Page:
(2) an understanding of the way in which social context (determined in important part by policy governing our social institutions, marketing, and political debate) is crucially important in reinforcing shifts in identity that may arise as a result of personal transformation, and legitimising these. (If you need convincing that politicians recognise the effects of policy on values, have a look at this delicious quote from Thatcher.

    It seems that we need both. But there is something of a chicken and egg thing going on here. It’s difficult to see new visionary political (or business) leadership emerging to help shift the social context without more leaders being engaged in personal transformation processes. Equally, personal transformations can’t be sustained in a wider social context that fails to support and legitimise the insights that it may provide.

  • Renee Lertzman - July 21, 2009 reply

    It seems in a way you have answered your own query: we need to engage more leaders in processes of potential personal transformation. E.g. forums, experiences similar to Macy or Carbon Conversations or Transition Town’s “heart and soul” meetings. Research seems to support the power of groups for promoting and sustaining deep personal changes. (I am thinking of the famous “orange juice” study run by psychologist Kurt Lewin, which Rosemary alerted me to, where young mothers were more likely to change their practices of giving children orange juice following group discussions; Rosemary can say more about this than I can…) We certainly need to be providing a lot more opportunities for people in leadership to participate in experiences conductive to shifts in personal values and more inchoate shifts in perception (e.g. sense of connection with biotic life, and so on). I am reminded of Lighthawk, which takes leaders on helicopter trips over clear-cut land. I don’t know if they are still doing that, but I don’t think they followed up with practices to help sustain whatever shifts may have incurred. I think that’s key. What is most overlooked currently in discourses around environmental identities and value is an appreciate for the role and power of social interaction, and the use of groups.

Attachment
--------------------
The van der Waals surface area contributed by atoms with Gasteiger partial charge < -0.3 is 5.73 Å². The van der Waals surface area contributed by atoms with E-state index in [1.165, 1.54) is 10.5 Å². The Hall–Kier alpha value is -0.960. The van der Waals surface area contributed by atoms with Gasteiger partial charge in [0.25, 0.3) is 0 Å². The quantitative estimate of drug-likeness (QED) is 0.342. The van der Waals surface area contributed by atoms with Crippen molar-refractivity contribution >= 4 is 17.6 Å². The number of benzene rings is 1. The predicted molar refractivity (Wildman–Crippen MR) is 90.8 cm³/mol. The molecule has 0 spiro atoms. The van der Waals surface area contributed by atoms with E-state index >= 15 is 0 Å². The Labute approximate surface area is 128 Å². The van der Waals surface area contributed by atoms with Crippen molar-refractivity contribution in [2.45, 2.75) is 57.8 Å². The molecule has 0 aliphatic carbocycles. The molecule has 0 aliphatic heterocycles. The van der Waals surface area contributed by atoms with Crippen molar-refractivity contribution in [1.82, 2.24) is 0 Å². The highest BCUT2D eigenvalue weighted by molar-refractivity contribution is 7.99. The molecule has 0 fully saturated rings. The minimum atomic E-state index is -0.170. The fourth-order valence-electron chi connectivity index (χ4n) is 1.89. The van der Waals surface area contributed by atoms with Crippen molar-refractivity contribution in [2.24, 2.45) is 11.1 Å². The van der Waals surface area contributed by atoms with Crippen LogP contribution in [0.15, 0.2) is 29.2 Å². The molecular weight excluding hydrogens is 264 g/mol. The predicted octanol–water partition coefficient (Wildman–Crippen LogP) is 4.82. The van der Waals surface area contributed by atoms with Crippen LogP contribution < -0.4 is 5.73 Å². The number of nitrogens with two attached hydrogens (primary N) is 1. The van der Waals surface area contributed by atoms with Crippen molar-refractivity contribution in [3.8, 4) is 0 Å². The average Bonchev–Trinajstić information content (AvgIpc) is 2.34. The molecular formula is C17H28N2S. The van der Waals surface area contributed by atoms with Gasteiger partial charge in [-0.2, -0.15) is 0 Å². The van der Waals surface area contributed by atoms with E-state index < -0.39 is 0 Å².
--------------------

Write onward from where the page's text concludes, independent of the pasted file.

• Tod Sloan - July 22, 2009 reply

    This essay really gets at something we don’t hear about often: how the fragility and anxiety of postmodern selves is a deterrent to lifestyle transformation in the direction of sustainability. Usually, it gets talked about as an addiction to consumerism, which is half the story. But this points to why people are so prone to that form of addiction and what it is they really crave: meaningful connection with others.